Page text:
Do you feel any affinity to the “intelligent electro” crowd that is so in vogue at the moment?

I guess I do because I have a similar interest in being anally obsessive in the studio. I love noodling in the studio, its just that I love getting up on stage and performing as well. I think a lot of that electronic scene is left behind because it stops at the studio door in a baggy t-shirt and jeans. You get the impression that the people that are producing this music probably really hate what I do because I’ve tried to bring some sort of face to it, or a sense of humour even and these are words that these kind of people don’t like, but so what? Eighties is a word that they don't like, so...

In fact LRD present a real show, complete with guitar players, drummers, costumes and a large dose of fun, but don’t worry about this adversely effecting their sound.

Performance wise it is more akin to a rock show than a dance show. I really want to take that same energy. It’s so fucking boring watching two guys behind a mixing desk on stage with loads of equipment going, “Oooh, twiddling knobs, isn’t this good?”. I wanted to have a really synthetic sounding, studio-produced album with no live musicians on it, contrasted with a really live organic performance. And...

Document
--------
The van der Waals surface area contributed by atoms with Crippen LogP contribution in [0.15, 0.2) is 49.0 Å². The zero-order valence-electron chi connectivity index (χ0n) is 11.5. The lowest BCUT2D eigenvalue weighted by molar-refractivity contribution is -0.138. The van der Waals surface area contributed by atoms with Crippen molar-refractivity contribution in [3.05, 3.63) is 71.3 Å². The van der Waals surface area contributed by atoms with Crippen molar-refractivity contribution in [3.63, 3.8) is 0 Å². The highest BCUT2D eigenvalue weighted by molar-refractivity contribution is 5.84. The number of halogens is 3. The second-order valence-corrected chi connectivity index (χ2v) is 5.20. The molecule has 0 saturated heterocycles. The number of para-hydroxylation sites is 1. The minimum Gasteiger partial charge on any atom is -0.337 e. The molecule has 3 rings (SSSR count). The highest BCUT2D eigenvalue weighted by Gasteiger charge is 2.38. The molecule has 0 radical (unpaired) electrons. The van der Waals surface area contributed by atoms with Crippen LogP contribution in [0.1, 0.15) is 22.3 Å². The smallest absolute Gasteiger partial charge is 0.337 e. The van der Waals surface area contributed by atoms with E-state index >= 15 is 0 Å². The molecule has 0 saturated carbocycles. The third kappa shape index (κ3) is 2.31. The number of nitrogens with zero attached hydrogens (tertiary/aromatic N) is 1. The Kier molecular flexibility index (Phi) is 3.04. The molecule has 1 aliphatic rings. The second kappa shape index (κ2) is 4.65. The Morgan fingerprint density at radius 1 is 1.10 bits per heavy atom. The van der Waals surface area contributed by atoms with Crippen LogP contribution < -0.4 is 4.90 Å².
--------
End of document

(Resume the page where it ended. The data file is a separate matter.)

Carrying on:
Dramatic pause...

..I think I’ve done it. [laughs] The mixture of electronic sound and acoustic sound is something that often grates me to be quite honest. I’m not the kind of person that likes hearing techno and then someone comes along and plays percussion or guitar over it. The two sounds just grate. All our instruments on stage are live but they are electronic. The drummer uses an electronic Simmons kit, the guitar that Jo plays is a midi guitar so she’s triggering electronic sounds. You get that beautiful electronic pulse but it is being created there and then and you don’t get that horrible pub band sound over a DAT player.


And now some more rumours about LRD which may, or may not, be true: The looping voice sample at the beginning of “Hypnotise” was recorded in a Korean restuarant in Japan and means, “Do you want mixed salad with that”. “Hypnotise” is in reality a tribute to Eurythmic’s “Sweet Dreams Are Made Of These”. For the Matrix-inspired video of “Jacques Your Body” Jaques’ stuntman was the same stuntman that Jean Claude Van Damme uses. The suicidal teddy bear in the video of “Sometimes” represents Nik Kershaw (who sings on the track) and a terrible accident he once had falling off a cupboard. Well, maybe I made up that last bit.

 

Adi Newton: Clock DVA 1992

By admin (when...  08/08/2008 @ 23:21:50, Where Interviews, linked 5645 times)
Adi Newton - CLOCKDVA
Interview
circa 1992

WHAT DOES CLOCKDVA ACTUALLY MEAN, WHERE DID YOU GET THE NAME FROM?